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16

Joseph's sons were Ephraim and Manasseh, Gen. 41:51 Joseph called the name of the firstborn Manasseh: “For God has made me forget all my toil and all my father’s house.” Gen. 41:52 And the name of the second he called Ephraim: “For God has caused me to be fruitful in the land of my affliction.” These became, in a sense, Jacob's sons: Gen. ...


11

This is just by way of postscript and supplement to a (good!) answer already provided. The lists of tribes given in the Hebrew Bible/Old Testament typically are as @Niobius describes: Joseph's sons, Ephraim and Manasseh, replace both Joseph and Levi, most obviously in the tribal settlements during the "conquests" of Joshua/Judges. This is also how they ...


11

Jack Douglas already does a good job of handling the possibility of concurrent causes, so I won't repeat his ideas on the first question. However, I think more can be said in answer to your second question. What's wrong with taking a census? We see in 1 Chronicles 21:3 that what's wrong is not a matter of procedure. The act of taking a census is one that ...


8

And what's wrong with taking a census anyway? I don't believe we are told anywhere that taking a census is wrong. In fact, the Midrash to Numbers 1:1 speaks of 10 censuses of the Jewish people: When they went down to Egypt (Ex. 12:7); When they left Egypt (Ex. 32:28); At the beginning of the Book of Numbers (Num. 1:1); After the report ...


7

Context(s) The context for 1 Chronicles 16:22 is, obviously, 1 Chronicles 16. This is the Chronicler's account of David's finally successful efforts to bring the Ark to Jerusalem, expanded over the parallel version in 2 Samuel 6. One of the most striking differences is that the Chronicler supplies the song that was sung as the Ark processed into Jerusalem. ...


6

This should not be taken as a prophecy but as a lesson on true faith. If you read before this passage, you see that Jesus has been having issues with the religious leaders. Over and over they fail to believe, or more specifically, fail to recognize who he is. Now, go back to the Hebrew scriptures. Jonah was pretty cool, but you would really only expect ...


5

Wiersbe makes an important point that: When he confesses his sins of adultery and murder, David said, "I have sinned"; but when he confessed his sin of numbering the people, he said, "I have sinned greatly" (italics mine).1 But a balanced explanation makes sure to note that neither version of the episode (2 Samuel 24, or 1 Chronicles 21) actually tells ...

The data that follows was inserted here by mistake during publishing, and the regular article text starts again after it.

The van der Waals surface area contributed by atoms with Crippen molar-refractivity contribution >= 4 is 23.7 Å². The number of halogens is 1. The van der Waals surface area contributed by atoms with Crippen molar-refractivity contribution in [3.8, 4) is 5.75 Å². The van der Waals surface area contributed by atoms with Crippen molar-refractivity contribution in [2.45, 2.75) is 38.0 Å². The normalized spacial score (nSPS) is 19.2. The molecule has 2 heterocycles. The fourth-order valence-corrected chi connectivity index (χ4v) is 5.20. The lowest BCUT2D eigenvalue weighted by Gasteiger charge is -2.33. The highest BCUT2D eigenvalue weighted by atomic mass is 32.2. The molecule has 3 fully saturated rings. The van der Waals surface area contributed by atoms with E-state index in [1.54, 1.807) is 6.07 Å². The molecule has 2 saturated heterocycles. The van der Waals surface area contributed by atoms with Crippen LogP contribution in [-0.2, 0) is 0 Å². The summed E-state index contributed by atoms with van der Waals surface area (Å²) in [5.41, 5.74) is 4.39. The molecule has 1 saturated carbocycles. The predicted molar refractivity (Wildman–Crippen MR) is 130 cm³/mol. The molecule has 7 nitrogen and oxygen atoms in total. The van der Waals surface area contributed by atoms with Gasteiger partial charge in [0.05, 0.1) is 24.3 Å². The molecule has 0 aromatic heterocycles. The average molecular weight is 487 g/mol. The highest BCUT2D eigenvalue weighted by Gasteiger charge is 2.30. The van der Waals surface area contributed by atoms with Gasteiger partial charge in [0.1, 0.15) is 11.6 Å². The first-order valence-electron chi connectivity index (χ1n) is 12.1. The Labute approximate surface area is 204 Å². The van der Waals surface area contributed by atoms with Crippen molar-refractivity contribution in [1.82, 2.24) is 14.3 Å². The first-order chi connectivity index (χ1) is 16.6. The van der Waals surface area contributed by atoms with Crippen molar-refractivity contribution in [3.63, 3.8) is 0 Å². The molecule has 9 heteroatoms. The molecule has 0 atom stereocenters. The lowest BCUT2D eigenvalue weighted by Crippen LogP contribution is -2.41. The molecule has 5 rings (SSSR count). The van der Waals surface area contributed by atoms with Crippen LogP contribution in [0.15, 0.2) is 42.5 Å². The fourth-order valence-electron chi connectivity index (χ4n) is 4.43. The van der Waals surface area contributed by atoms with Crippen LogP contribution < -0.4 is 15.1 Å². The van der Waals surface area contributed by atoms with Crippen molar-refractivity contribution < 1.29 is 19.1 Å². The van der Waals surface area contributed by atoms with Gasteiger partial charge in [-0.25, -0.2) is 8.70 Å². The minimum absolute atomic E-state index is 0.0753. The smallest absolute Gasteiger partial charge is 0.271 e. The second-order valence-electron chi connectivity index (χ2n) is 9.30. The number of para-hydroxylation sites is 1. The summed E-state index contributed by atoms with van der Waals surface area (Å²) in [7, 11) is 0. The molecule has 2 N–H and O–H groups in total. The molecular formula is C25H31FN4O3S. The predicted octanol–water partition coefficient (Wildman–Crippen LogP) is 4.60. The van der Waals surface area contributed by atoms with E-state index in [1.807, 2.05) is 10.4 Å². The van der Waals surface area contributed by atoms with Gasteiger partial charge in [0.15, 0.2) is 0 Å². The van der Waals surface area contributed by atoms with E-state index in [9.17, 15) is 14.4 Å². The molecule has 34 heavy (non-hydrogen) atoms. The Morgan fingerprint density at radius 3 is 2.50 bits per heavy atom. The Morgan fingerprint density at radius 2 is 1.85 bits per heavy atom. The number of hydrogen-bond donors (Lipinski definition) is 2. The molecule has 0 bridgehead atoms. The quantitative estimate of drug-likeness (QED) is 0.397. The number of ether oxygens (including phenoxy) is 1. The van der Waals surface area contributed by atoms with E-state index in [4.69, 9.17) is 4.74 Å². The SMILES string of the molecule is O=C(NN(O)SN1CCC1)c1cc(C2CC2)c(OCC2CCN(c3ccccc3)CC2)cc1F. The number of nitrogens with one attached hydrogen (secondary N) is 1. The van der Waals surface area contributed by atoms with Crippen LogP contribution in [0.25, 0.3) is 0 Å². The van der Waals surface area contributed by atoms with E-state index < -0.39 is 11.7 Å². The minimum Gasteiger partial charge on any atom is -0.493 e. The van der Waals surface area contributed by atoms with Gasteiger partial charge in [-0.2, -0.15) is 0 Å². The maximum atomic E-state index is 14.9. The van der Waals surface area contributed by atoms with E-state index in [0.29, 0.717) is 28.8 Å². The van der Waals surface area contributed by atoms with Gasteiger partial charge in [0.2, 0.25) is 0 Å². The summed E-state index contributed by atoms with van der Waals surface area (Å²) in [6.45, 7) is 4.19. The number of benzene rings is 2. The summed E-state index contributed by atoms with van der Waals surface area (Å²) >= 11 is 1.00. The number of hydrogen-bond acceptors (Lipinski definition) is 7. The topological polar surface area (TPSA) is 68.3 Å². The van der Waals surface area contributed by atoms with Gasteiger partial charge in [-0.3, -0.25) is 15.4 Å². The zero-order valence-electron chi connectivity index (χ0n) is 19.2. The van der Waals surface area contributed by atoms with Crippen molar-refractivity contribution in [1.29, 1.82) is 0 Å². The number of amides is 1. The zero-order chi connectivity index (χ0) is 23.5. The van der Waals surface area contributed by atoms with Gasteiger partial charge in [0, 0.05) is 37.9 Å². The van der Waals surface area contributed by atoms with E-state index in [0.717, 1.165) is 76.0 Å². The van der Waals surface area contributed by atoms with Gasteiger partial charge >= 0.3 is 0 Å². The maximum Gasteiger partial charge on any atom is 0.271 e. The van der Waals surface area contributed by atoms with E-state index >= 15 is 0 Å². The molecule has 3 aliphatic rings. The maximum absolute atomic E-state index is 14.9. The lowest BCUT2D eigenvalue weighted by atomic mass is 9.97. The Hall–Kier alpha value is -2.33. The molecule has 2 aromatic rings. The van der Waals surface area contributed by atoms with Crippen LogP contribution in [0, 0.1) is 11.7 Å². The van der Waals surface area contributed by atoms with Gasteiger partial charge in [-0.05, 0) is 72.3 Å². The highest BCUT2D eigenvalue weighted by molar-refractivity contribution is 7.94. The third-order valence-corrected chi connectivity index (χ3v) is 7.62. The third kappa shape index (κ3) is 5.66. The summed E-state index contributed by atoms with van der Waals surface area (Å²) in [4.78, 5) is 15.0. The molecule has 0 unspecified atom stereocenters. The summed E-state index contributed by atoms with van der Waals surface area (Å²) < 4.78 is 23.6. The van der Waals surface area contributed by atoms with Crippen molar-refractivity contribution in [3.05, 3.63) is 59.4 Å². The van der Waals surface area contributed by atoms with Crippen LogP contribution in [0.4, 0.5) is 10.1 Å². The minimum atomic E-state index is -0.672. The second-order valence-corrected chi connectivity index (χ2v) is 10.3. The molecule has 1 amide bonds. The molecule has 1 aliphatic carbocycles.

4

What an excellent question! Aaron had four sons: two died an early death with no survivors, and the other two sons survived:-- Eleazar and Ithamar. Thus the Levites who served as priests at the time of David are all descended from one of these two priestly lines. In the Hebrew Bible, when we see the Ahimelech(father)/Abiathar(son) team, these two are the ...


4

That's an interesting question. Jabez isn't mentioned anywhere else, he just appears, prays, and disappears again. I think that given the tone of this interjection, the chronicler's point was theological in nature. This fits with the overall theme of 1-2 Chronicles, which was written after the Jew's return from exile to remind them of God's covenant ...


3

I did a little google search and found that there is also a mention of a Jozabad in 1 Chronicles 12:4 and it appears that this is one of the Benjamite archers who joined David at Ziklag and in 1 Chronicles 12:20 it(my source) only gives a definition for one of them (I assume the other Jozabad), a chief of the tribe of Manasseh. I looked at other versions ...


2

While Joseph's answer has much to commend it, I feel it is headed in the wrong direction. I don't think there is a need to suppose two sets of Abiathars and Ahimelechs where one is father-son and the other vice versa. First, 1 Kings 2:26-27 is clear that it was indeed the so-called "good" Abiathar it's talking about since verse 27 notes that his life was ...


2

Sorry to come in late here, but I don't see the ancient Jewish sources cited in any of the answers. There are two issues here: (1) who instigated David to conduct a census and (2) was the sin that David had a census taken, or the way he had it done? First, let's look at the verse in 2 Samuel 24. Translations differ on a key point -- who was it that ...


2

The Idea in Brief The last section of Gesenius' Hebrew Grammar indicates that this specific verse contains aposiopesis, which provides for the awkward structure of the verse. That is, Jabez promises that the "if the Lord does (this and that) and..." and yet nonetheless the passage does NOT include any reference to what Jabez did in response to his vows. In ...


2

The evidence, and the consensus of critical scholars, is that the Deuteronomic History (Joshua, Judges, 1 Samuel, 2 Samuel, 1 Kings and 2 Kings), written before the Babylonian Exile, was the main source for the Book of Chronicles (now 1 Chronicles and 2 Chronicles), but that the author of Chronicles probably had other material available as well. Chronicles ...


1

Assyria seized control of all of Aram (Syria) and the northern kingdom of Israel in a single military operation during the Syro-Ephraimite War, c.734-732 BCE. Only the highland region of Ephraim (Samaria) survived the war relatively untrampled. It retained the name 'Israel', though only for a decade until it too was destroyed. Current scholarship suggests ...



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